Putting the pH diet to the acid test

Dodgy science ... dietitians dismiss alkaline diet as simply a fad.
Dodgy science ... dietitians dismiss alkaline diet as simply a fad.

Its supporters claim it can reduce weight, curb inflammatory conditions and even help overcome cancer, while its detractors say it's yet another fad diet aimed at parting consumers with their cash.

The alkaline diet, also referred to as the pH diet, is the latest eating plan to take the alternative health sector by storm and has been embraced by celebrities such as Kirsten Dunst, Anna Faris and self-help guru Anthony Robbins.

Pioneered by American health entrepreneur Robert O. Young, the diet operates on the idea that eating too many acid-forming foods, such as meat and dairy, puts stress on the body, leads to weight gain, exacerbates inflammation and can cause the condition acidosis.

The theory goes that we can ''alkalise'' our bodies by consuming a greater proportion of alkaline foods, such as green vegetables.

There are plenty of products on the market to help achieve this, from recipe books to chlorophyll supplements and alkalising water ionisers. But do we really need to alkalise our acid-washed bodies? Well, no, according to associate professor in nutrition and health education at the University of Sydney, Dr Jennifer O'Dea.

Blood pH is regulated to stay within the narrow range of 7.35 to 7.45, making it slightly alkaline. ''The acidity or alkalinity of the human body is maintained within very tight control by the stomach acid, gall bladder, liver and kidneys - any rise or fall in acidity or alkalinity is quickly managed,'' Dr O'Dea says.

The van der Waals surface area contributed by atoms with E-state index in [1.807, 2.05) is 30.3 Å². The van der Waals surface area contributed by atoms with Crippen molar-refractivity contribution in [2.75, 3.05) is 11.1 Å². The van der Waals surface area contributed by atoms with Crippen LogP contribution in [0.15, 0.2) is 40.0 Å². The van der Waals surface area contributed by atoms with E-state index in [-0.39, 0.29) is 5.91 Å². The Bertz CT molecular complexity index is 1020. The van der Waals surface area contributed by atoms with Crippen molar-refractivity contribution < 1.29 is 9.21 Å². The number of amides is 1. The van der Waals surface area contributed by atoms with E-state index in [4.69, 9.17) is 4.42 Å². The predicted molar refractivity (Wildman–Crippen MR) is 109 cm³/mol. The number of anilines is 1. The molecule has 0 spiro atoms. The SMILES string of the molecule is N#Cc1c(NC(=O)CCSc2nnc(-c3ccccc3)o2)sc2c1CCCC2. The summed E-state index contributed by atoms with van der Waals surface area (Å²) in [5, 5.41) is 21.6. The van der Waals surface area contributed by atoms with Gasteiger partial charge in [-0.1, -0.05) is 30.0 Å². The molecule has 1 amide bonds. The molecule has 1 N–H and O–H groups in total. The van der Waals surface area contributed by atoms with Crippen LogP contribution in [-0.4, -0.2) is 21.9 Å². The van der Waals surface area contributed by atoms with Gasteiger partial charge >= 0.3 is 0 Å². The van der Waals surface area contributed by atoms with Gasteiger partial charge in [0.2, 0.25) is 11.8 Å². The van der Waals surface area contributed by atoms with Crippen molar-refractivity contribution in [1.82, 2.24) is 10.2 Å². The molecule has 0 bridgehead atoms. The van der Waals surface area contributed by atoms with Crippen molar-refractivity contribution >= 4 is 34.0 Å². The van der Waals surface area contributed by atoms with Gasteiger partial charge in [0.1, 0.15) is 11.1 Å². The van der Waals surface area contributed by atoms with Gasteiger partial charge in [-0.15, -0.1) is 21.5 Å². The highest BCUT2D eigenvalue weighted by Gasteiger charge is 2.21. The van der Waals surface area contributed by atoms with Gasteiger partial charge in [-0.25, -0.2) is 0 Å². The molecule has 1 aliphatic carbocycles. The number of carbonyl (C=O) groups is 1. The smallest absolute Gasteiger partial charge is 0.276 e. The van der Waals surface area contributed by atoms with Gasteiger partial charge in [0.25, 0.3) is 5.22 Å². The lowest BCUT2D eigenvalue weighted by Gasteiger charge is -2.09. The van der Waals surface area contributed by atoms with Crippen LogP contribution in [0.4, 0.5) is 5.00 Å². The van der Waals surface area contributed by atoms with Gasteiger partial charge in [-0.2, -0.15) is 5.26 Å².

''The idea that food can be acid or alkaline is irrelevant because the stomach acid regulates this.''

A dietitian with the Dietitians Association of Australia, Tania Ferraretto, described the alkaline diet as yet another fad that would not be sustainable in the long term.

''I don't support the supposed science behind this diet,'' she says.

''I can't think of any reason why you should eat alkaline foods and eliminate acidic foods. It will mean people miss out on essential nutrients such as calcium, iron and zinc, which are really important.

''Women are usually the targets of these sorts of diets and they tend to be low in calcium and iron anyway.

''It would be dangerous to try to do this diet long term because of those nutritional deficiencies.''

However, therapeutic chef Sam Gowing believes the alkaline diet might have some benefits. She says most people consume too much meat and not enough greens as it is and any increase in vegetable intake is a positive thing.

''If we eat too many acid-forming foods - that includes some grains, animal flesh, alcohol - we get a build-up of acid in the body and that will cause things like heartburn and indigestion, which places stress on the body,'' Gowing says.

''Ideally, our diet should be 80 per cent alkaline and 20 per cent acidic. But it's the opposite for most people.'' In Australia, the diet is promoted by the family of the late Melbourne chiropractor Annie Guillet, who followed the eating plan after being diagnosed with inflammatory breast cancer in 2009.

She used the principles established by Young, whose website claims he has ''devoted his life to researching the true cause of disease'' and for 25 years has been ''recognised as one of the top research scientists in the world''. What his site doesn't note is that he has been investigated by the US National Council Against Health Fraud as well as leading US consumer website quackwatch.com.

Striking a balance

ALKALINE FOODSAlfalfa, asparagus, almonds, brussels sprouts, broccoli, cabbage, cauliflower, celery, cucumber, garlic, lettuce, onion, peas, spinach, zucchini, carrot, potatoes, avocado, tomato, tofu and olive oil.

ACID FOODSBeef, chicken, eggs, ocean fish, organ meat, oysters, pork, veal, cream, hard cheese, homogenised milk, bread, butter, margarine, artificial sweeteners, chocolate, white sugar, beer, coffee, spirits and wine.

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